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Creating a black hole/ locked account


Mercury
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Is there a technical and provable way to create frozen/ black hole accounts? As I understand it the lsfDisableMaster is only allowed if there is a regular key or multi sign set up? So even if an account had lsfDisableMaster it is conceivable that original owner still has access to the funds?

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13 minutes ago, Mercury said:

As I understand it the lsfDisableMaster is only allowed if there is a regular key or multi sign set up?

Yeah, this basically allows you to 'change' the secret key to your account.

 

13 minutes ago, Mercury said:

it is conceivable that original owner still has access to the funds?

If they have access to one of the multi sign keys (and the setup has a quorum of 1) , or they have the set regular key, then they would still be able to access it

 

There is some black hole examples here:

https://wiki.ripple.com/Accounts#Black_Hole_Addresses

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30 minutes ago, Mercury said:

Is there a technical and provable way to create frozen/ black hole accounts? As I understand it the lsfDisableMaster is only allowed if there is a regular key or multi sign set up? So even if an account had lsfDisableMaster it is conceivable that original owner still has access to the funds?

I can give you some of my addresses that you're allowed to use as virtual black holes.... :) 

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Ok let me get this straight, I can set my regular key to one of the known Ripple blackhole accounts and then disable the master key? This would in effect make the wallet a black hole as it could never send anything (since all keys are unknown), but still receive (since the public key is known).

As far as we know there three public blackhole accounts:

rrrrrrrrrrrrrrrrrrrrBZbvji - ACCOUNT_ONE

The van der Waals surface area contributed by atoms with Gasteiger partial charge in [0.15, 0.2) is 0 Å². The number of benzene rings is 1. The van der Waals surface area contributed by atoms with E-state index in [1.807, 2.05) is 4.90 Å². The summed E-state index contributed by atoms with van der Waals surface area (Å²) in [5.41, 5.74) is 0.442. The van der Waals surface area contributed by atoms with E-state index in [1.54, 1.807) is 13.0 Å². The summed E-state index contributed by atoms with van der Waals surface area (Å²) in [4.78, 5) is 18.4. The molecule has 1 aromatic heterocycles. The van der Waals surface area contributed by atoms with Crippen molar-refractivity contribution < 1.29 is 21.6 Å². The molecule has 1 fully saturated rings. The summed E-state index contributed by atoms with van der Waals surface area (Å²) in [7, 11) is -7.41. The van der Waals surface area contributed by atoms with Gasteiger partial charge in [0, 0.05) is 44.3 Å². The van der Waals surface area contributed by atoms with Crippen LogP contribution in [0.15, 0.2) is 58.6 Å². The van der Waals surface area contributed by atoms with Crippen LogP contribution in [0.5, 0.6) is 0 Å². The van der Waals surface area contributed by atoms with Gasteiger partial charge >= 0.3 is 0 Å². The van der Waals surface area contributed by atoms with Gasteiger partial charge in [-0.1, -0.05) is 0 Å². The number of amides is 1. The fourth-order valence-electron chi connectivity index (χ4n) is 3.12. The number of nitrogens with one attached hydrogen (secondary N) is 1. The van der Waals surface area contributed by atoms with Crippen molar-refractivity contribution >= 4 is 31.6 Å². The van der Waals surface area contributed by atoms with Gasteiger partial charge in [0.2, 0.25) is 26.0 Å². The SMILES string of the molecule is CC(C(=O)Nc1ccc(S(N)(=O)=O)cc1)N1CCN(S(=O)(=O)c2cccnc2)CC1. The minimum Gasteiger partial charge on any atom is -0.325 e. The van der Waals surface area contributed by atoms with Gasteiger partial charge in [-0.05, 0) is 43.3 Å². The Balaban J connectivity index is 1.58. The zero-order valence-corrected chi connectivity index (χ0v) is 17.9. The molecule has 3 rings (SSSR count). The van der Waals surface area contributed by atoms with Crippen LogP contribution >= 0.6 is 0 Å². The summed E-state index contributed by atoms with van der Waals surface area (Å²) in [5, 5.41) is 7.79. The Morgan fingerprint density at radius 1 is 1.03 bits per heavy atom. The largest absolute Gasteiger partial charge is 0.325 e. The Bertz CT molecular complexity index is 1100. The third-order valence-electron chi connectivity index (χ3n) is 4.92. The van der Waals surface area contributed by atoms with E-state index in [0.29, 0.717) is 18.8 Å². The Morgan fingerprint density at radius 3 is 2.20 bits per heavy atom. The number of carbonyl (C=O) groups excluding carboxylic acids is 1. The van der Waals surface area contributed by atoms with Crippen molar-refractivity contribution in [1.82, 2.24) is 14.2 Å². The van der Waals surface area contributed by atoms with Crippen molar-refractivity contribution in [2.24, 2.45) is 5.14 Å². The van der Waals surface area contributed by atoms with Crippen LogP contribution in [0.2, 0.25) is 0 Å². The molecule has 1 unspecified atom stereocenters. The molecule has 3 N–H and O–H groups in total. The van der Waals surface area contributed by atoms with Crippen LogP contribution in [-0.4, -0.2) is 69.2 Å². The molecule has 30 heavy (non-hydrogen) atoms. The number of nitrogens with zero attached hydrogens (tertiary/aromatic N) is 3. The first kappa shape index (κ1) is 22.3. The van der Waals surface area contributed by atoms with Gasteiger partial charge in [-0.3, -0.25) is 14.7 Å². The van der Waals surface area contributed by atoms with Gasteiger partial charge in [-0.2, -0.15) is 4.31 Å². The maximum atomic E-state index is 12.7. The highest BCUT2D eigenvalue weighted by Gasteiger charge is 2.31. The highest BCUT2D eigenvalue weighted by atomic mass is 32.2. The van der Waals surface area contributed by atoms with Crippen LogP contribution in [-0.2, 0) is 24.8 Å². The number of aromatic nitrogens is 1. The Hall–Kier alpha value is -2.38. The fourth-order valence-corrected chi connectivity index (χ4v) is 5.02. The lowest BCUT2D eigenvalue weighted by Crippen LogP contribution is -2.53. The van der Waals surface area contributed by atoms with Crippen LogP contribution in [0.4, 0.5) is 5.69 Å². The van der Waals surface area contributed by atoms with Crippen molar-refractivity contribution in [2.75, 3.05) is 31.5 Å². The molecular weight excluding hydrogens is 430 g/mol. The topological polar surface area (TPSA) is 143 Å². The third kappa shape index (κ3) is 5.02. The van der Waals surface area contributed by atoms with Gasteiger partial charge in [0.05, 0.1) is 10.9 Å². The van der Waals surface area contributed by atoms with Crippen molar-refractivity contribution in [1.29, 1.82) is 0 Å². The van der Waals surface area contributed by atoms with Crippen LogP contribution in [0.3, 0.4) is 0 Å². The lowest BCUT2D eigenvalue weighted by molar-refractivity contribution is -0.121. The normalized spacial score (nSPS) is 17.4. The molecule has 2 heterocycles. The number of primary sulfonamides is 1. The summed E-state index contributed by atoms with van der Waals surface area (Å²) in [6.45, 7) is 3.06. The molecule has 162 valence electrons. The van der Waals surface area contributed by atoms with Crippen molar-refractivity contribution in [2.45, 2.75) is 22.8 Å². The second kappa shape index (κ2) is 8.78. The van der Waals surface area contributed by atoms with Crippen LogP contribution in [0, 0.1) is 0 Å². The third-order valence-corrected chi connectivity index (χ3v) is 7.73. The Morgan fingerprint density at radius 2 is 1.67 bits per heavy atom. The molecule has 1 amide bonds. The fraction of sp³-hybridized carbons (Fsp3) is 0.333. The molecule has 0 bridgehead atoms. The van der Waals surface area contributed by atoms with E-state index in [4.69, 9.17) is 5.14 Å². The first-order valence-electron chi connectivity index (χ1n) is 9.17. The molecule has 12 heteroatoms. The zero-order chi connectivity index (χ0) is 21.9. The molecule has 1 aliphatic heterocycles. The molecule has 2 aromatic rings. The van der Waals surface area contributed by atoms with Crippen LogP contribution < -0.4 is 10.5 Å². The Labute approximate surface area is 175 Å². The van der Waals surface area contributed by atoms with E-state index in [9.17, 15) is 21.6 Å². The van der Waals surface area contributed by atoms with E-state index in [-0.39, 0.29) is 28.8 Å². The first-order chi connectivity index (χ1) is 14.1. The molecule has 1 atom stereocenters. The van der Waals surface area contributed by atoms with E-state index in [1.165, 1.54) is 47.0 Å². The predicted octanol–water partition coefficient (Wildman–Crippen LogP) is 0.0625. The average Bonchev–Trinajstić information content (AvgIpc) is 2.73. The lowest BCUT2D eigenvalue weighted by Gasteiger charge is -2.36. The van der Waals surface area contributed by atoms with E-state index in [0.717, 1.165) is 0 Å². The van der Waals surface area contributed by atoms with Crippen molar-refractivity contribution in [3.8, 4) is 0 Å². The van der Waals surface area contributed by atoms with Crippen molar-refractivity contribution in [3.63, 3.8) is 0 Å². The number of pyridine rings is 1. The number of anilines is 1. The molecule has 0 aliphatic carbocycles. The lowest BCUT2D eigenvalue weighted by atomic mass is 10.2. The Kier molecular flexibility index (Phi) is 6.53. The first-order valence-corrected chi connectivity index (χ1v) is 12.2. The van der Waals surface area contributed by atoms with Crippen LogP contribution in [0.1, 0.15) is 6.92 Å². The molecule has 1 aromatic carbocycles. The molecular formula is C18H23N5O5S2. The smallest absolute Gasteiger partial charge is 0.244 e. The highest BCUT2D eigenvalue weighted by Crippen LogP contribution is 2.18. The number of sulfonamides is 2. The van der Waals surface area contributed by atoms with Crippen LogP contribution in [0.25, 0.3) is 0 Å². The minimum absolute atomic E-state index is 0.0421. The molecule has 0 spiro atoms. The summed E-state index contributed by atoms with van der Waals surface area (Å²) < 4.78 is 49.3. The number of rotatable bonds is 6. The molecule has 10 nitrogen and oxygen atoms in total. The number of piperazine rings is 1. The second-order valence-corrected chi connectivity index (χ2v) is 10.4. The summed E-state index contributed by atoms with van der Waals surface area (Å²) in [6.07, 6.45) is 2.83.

rrrrrrrrrrrrrrrrrrrn5RM1rHd - NaN as per ripple-lib.

rrrrrrrrrrrrrrrrrNAMEtxvNvQ - Used for Ripple name reservation fee.

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Not that I don't trust Ripple, but there is no way to verify that these public black holes accounts are indeed blackholes? Let's say I had to create a blackhole account and make it beyond doubt provable to be locked...

The Master flag disabled is easily verifiable, but the rest seems to depend more on a creators good will.

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22 minutes ago, Mercury said:

Ok let me get this straight, I can set my regular key to one of the known Ripple blackhole accounts and then disable the master key? This would in effect make the wallet a black hole as it could never send anything (since all keys are unknown), but still receive (since the public key is known).

As far as we know there three public blackhole accounts:

rrrrrrrrrrrrrrrrrrrrBZbvji - ACCOUNT_ONE

rrrrrrrrrrrrrrrrrrrn5RM1rHd - NaN as per ripple-lib.

rrrrrrrrrrrrrrrrrNAMEtxvNvQ - Used for Ripple name reservation fee.

It's a good question, but if you don't trust that ACCOUNT_ZERO (the issuer of XRP) has no known secret, then there could be someone out there issuing more XRP :)

Also I think those accounts were generated without secret key...otherwise it would have taken millions of years to generate for example rrrrrrrrrrrrrrrrrNAMEtxvNvQ on purpose.

PPS: I think following the same arguments you could generate an account deciding the initial characters as rrrrrrMYBLACKHOLE and then complete just using the checksum.

Edited by tulo
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It's a good question, but if you don't trust that ACCOUNT_ZERO (the issuer of XRP) has no known secret, then there could be someone out there issuing more XRP [emoji4]

Also I think those accounts were generated without secret key...otherwise it would have taken millions of years to generate for example rrrrrrrrrrrrrrrrrNAMEtxvNvQ on purpose.